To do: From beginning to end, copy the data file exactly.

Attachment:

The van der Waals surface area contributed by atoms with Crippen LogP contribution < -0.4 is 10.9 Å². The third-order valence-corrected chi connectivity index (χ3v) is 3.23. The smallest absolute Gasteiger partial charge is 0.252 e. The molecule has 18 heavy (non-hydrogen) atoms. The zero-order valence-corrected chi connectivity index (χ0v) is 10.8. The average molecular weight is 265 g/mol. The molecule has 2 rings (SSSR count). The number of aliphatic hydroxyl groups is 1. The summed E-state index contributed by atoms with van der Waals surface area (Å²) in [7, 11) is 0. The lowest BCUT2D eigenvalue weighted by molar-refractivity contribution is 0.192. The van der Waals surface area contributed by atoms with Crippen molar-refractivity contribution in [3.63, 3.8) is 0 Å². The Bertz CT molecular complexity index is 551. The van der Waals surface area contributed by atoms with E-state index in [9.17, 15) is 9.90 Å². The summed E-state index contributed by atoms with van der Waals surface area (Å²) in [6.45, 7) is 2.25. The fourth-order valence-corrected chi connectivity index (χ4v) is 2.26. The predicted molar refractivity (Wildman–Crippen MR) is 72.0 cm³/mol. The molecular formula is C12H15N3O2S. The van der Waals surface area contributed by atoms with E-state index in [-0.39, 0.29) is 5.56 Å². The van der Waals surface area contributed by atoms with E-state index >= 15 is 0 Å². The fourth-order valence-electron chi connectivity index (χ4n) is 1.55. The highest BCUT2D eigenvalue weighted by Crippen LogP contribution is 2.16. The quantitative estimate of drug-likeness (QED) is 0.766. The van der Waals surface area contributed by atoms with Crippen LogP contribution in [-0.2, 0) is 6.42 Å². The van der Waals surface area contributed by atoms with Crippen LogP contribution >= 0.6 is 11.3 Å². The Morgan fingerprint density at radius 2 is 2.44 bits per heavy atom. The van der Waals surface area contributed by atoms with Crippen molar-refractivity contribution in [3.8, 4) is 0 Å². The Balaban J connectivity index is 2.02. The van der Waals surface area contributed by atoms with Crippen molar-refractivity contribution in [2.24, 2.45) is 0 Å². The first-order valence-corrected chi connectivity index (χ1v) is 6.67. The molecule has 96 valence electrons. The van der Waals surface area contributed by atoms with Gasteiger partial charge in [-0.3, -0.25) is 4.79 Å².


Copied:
The van der Waals surface area contributed by atoms with Crippen LogP contribution < -0.4 is 10.9 Å². The third-order valence-corrected chi connectivity index (χ3v) is 3.23. The smallest absolute Gasteiger partial charge is 0.252 e. The molecule has 18 heavy (non-hydrogen) atoms. The zero-order valence-corrected chi connectivity index (χ0v) is 10.8. The average molecular weight is 265 g/mol. The molecule has 2 rings (SSSR count). The number of aliphatic hydroxyl groups is 1. The summed E-state index contributed by atoms with van der Waals surface area (Å²) in [7, 11) is 0. The lowest BCUT2D eigenvalue weighted by molar-refractivity contribution is 0.192. The van der Waals surface area contributed by atoms with Crippen molar-refractivity contribution in [3.63, 3.8) is 0 Å². The Bertz CT molecular complexity index is 551. The van der Waals surface area contributed by atoms with E-state index in [9.17, 15) is 9.90 Å². The summed E-state index contributed by atoms with van der Waals surface area (Å²) in [6.45, 7) is 2.25. The fourth-order valence-corrected chi connectivity index (χ4v) is 2.26. The predicted molar refractivity (Wildman–Crippen MR) is 72.0 cm³/mol. The molecular formula is C12H15N3O2S. The van der Waals surface area contributed by atoms with E-state index in [-0.39, 0.29) is 5.56 Å². The van der Waals surface area contributed by atoms with E-state index >= 15 is 0 Å². The fourth-order valence-electron chi connectivity index (χ4n) is 1.55. The highest BCUT2D eigenvalue weighted by Crippen LogP contribution is 2.16. The quantitative estimate of drug-likeness (QED) is 0.766. The van der Waals surface area contributed by atoms with Crippen LogP contribution in [-0.2, 0) is 6.42 Å². The van der Waals surface area contributed by atoms with Crippen LogP contribution >= 0.6 is 11.3 Å². The Morgan fingerprint density at radius 2 is 2.44 bits per heavy atom. The van der Waals surface area contributed by atoms with Crippen molar-refractivity contribution in [3.8, 4) is 0 Å². The Balaban J connectivity index is 2.02. The van der Waals surface area contributed by atoms with Crippen molar-refractivity contribution in [2.24, 2.45) is 0 Å². The first-order valence-corrected chi connectivity index (χ1v) is 6.67. The molecule has 96 valence electrons. The van der Waals surface area contributed by atoms with Gasteiger partial charge in [-0.3, -0.25) is 4.79 Å².